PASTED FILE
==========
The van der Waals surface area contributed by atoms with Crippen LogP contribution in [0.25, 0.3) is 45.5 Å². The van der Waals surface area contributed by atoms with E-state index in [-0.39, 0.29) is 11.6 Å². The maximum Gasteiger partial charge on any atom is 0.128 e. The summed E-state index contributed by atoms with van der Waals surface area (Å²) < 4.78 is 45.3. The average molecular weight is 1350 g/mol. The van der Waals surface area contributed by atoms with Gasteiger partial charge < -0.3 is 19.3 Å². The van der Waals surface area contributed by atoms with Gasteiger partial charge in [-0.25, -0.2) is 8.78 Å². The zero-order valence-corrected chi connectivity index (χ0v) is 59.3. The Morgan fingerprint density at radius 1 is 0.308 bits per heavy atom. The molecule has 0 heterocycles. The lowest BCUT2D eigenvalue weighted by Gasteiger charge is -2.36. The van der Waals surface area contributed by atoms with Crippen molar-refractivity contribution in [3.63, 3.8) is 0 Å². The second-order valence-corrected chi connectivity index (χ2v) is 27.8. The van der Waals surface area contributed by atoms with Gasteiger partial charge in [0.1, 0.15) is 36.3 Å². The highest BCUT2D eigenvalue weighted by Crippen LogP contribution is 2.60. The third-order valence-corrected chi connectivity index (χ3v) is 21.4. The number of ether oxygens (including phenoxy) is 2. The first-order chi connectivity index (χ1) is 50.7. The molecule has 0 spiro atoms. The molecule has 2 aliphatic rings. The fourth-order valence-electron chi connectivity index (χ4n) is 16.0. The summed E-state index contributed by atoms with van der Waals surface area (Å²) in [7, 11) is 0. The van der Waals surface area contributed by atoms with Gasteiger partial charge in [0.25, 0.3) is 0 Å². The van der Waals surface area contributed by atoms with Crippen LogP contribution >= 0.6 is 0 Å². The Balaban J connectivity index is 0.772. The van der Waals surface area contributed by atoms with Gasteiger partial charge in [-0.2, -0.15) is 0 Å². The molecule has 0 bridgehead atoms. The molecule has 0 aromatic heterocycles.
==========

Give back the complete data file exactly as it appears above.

The van der Waals surface area contributed by atoms with Crippen LogP contribution in [0.25, 0.3) is 45.5 Å². The van der Waals surface area contributed by atoms with E-state index in [-0.39, 0.29) is 11.6 Å². The maximum Gasteiger partial charge on any atom is 0.128 e. The summed E-state index contributed by atoms with van der Waals surface area (Å²) < 4.78 is 45.3. The average molecular weight is 1350 g/mol. The van der Waals surface area contributed by atoms with Gasteiger partial charge < -0.3 is 19.3 Å². The van der Waals surface area contributed by atoms with Gasteiger partial charge in [-0.25, -0.2) is 8.78 Å². The zero-order valence-corrected chi connectivity index (χ0v) is 59.3. The Morgan fingerprint density at radius 1 is 0.308 bits per heavy atom. The molecule has 0 heterocycles. The lowest BCUT2D eigenvalue weighted by Gasteiger charge is -2.36. The van der Waals surface area contributed by atoms with Crippen molar-refractivity contribution in [3.63, 3.8) is 0 Å². The second-order valence-corrected chi connectivity index (χ2v) is 27.8. The van der Waals surface area contributed by atoms with Gasteiger partial charge in [0.1, 0.15) is 36.3 Å². The highest BCUT2D eigenvalue weighted by Crippen LogP contribution is 2.60. The third-order valence-corrected chi connectivity index (χ3v) is 21.4. The number of ether oxygens (including phenoxy) is 2. The first-order chi connectivity index (χ1) is 50.7. The molecule has 0 spiro atoms. The molecule has 2 aliphatic rings. The fourth-order valence-electron chi connectivity index (χ4n) is 16.0. The summed E-state index contributed by atoms with van der Waals surface area (Å²) in [7, 11) is 0. The van der Waals surface area contributed by atoms with Gasteiger partial charge in [0.25, 0.3) is 0 Å². The van der Waals surface area contributed by atoms with Crippen LogP contribution >= 0.6 is 0 Å². The Balaban J connectivity index is 0.772. The van der Waals surface area contributed by atoms with Gasteiger partial charge in [-0.2, -0.15) is 0 Å². The molecule has 0 bridgehead atoms. The molecule has 0 aromatic heterocycles.